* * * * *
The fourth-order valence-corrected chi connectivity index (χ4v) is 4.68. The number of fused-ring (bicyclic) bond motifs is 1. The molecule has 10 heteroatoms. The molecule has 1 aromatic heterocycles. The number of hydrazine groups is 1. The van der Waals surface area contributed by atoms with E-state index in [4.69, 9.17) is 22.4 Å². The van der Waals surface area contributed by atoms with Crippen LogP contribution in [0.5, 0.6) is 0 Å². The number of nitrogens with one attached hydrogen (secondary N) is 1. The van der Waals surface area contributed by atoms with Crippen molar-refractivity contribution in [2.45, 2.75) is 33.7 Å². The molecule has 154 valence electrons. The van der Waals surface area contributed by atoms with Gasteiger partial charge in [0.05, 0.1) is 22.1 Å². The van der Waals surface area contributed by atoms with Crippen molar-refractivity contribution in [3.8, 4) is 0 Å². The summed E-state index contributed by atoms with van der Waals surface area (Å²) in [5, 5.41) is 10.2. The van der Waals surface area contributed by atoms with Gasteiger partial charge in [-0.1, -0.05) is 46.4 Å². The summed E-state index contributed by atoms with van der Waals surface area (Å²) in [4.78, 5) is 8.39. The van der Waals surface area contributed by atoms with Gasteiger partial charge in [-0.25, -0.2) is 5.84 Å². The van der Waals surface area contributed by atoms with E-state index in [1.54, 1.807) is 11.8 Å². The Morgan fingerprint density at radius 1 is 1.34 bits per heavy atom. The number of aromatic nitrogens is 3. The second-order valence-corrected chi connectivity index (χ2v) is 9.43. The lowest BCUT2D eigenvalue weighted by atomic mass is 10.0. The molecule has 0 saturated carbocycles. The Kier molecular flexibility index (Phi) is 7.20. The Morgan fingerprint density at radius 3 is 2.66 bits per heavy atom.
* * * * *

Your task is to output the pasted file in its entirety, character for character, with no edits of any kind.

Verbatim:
The fourth-order valence-corrected chi connectivity index (χ4v) is 4.68. The number of fused-ring (bicyclic) bond motifs is 1. The molecule has 10 heteroatoms. The molecule has 1 aromatic heterocycles. The number of hydrazine groups is 1. The van der Waals surface area contributed by atoms with E-state index in [4.69, 9.17) is 22.4 Å². The van der Waals surface area contributed by atoms with Crippen LogP contribution in [0.5, 0.6) is 0 Å². The number of nitrogens with one attached hydrogen (secondary N) is 1. The van der Waals surface area contributed by atoms with Crippen molar-refractivity contribution in [2.45, 2.75) is 33.7 Å². The molecule has 154 valence electrons. The van der Waals surface area contributed by atoms with Gasteiger partial charge in [0.05, 0.1) is 22.1 Å². The van der Waals surface area contributed by atoms with Crippen molar-refractivity contribution in [3.8, 4) is 0 Å². The summed E-state index contributed by atoms with van der Waals surface area (Å²) in [5, 5.41) is 10.2. The van der Waals surface area contributed by atoms with Gasteiger partial charge in [-0.1, -0.05) is 46.4 Å². The summed E-state index contributed by atoms with van der Waals surface area (Å²) in [4.78, 5) is 8.39. The van der Waals surface area contributed by atoms with Gasteiger partial charge in [-0.25, -0.2) is 5.84 Å². The van der Waals surface area contributed by atoms with E-state index in [1.54, 1.807) is 11.8 Å². The Morgan fingerprint density at radius 1 is 1.34 bits per heavy atom. The number of aromatic nitrogens is 3. The second-order valence-corrected chi connectivity index (χ2v) is 9.43. The lowest BCUT2D eigenvalue weighted by atomic mass is 10.0. The molecule has 0 saturated carbocycles. The Kier molecular flexibility index (Phi) is 7.20. The Morgan fingerprint density at radius 3 is 2.66 bits per heavy atom.